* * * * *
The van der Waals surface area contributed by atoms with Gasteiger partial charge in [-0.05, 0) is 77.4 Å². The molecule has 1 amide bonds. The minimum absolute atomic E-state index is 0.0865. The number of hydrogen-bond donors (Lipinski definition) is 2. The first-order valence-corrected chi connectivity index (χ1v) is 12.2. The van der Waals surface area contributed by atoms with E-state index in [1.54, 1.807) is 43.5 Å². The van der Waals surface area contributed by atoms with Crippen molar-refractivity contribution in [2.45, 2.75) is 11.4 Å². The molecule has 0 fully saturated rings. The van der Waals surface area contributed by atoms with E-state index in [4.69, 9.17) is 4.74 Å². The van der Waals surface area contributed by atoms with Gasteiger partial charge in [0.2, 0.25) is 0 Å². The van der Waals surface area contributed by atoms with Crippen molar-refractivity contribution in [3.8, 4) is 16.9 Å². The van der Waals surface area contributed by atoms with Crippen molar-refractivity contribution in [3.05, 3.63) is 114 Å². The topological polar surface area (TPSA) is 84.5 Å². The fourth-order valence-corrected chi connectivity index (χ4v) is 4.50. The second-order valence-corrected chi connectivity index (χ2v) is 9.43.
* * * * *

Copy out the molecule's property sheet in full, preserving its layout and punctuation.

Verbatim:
The van der Waals surface area contributed by atoms with Gasteiger partial charge in [-0.05, 0) is 77.4 Å². The molecule has 1 amide bonds. The minimum absolute atomic E-state index is 0.0865. The number of hydrogen-bond donors (Lipinski definition) is 2. The first-order valence-corrected chi connectivity index (χ1v) is 12.2. The van der Waals surface area contributed by atoms with E-state index in [1.54, 1.807) is 43.5 Å². The van der Waals surface area contributed by atoms with Crippen molar-refractivity contribution in [2.45, 2.75) is 11.4 Å². The molecule has 0 fully saturated rings. The van der Waals surface area contributed by atoms with E-state index in [4.69, 9.17) is 4.74 Å². The van der Waals surface area contributed by atoms with Gasteiger partial charge in [0.2, 0.25) is 0 Å². The van der Waals surface area contributed by atoms with Crippen molar-refractivity contribution in [3.8, 4) is 16.9 Å². The van der Waals surface area contributed by atoms with Crippen molar-refractivity contribution in [3.05, 3.63) is 114 Å². The topological polar surface area (TPSA) is 84.5 Å². The fourth-order valence-corrected chi connectivity index (χ4v) is 4.50. The second-order valence-corrected chi connectivity index (χ2v) is 9.43.